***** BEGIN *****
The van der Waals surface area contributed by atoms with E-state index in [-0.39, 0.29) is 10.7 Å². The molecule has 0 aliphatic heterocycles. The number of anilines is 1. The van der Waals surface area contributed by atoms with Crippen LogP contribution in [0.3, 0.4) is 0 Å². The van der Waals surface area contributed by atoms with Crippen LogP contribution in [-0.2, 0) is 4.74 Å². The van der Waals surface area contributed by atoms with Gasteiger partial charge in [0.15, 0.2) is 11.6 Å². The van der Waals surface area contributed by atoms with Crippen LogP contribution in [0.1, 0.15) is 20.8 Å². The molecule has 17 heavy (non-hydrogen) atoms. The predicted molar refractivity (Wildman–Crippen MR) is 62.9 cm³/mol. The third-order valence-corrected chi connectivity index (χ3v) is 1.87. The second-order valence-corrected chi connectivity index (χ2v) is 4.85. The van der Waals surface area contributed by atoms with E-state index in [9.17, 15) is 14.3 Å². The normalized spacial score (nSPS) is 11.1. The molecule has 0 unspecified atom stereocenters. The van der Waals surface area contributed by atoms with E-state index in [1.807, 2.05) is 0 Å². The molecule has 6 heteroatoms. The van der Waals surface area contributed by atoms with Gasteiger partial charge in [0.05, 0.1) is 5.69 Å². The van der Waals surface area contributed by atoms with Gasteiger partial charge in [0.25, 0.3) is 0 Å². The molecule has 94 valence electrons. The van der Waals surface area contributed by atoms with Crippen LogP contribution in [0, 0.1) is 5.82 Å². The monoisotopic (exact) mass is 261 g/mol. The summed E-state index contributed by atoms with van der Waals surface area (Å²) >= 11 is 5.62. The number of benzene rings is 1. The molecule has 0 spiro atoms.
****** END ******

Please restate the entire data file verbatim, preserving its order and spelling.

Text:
The van der Waals surface area contributed by atoms with E-state index in [-0.39, 0.29) is 10.7 Å². The molecule has 0 aliphatic heterocycles. The number of anilines is 1. The van der Waals surface area contributed by atoms with Crippen LogP contribution in [0.3, 0.4) is 0 Å². The van der Waals surface area contributed by atoms with Crippen LogP contribution in [-0.2, 0) is 4.74 Å². The van der Waals surface area contributed by atoms with Gasteiger partial charge in [0.15, 0.2) is 11.6 Å². The van der Waals surface area contributed by atoms with Crippen LogP contribution in [0.1, 0.15) is 20.8 Å². The molecule has 17 heavy (non-hydrogen) atoms. The predicted molar refractivity (Wildman–Crippen MR) is 62.9 cm³/mol. The third-order valence-corrected chi connectivity index (χ3v) is 1.87. The second-order valence-corrected chi connectivity index (χ2v) is 4.85. The van der Waals surface area contributed by atoms with E-state index in [9.17, 15) is 14.3 Å². The normalized spacial score (nSPS) is 11.1. The molecule has 0 unspecified atom stereocenters. The van der Waals surface area contributed by atoms with E-state index in [1.807, 2.05) is 0 Å². The molecule has 6 heteroatoms. The van der Waals surface area contributed by atoms with Gasteiger partial charge in [0.05, 0.1) is 5.69 Å². The van der Waals surface area contributed by atoms with Gasteiger partial charge in [0.25, 0.3) is 0 Å². The molecule has 94 valence electrons. The van der Waals surface area contributed by atoms with Crippen LogP contribution in [0, 0.1) is 5.82 Å². The monoisotopic (exact) mass is 261 g/mol. The summed E-state index contributed by atoms with van der Waals surface area (Å²) >= 11 is 5.62. The number of benzene rings is 1. The molecule has 0 spiro atoms.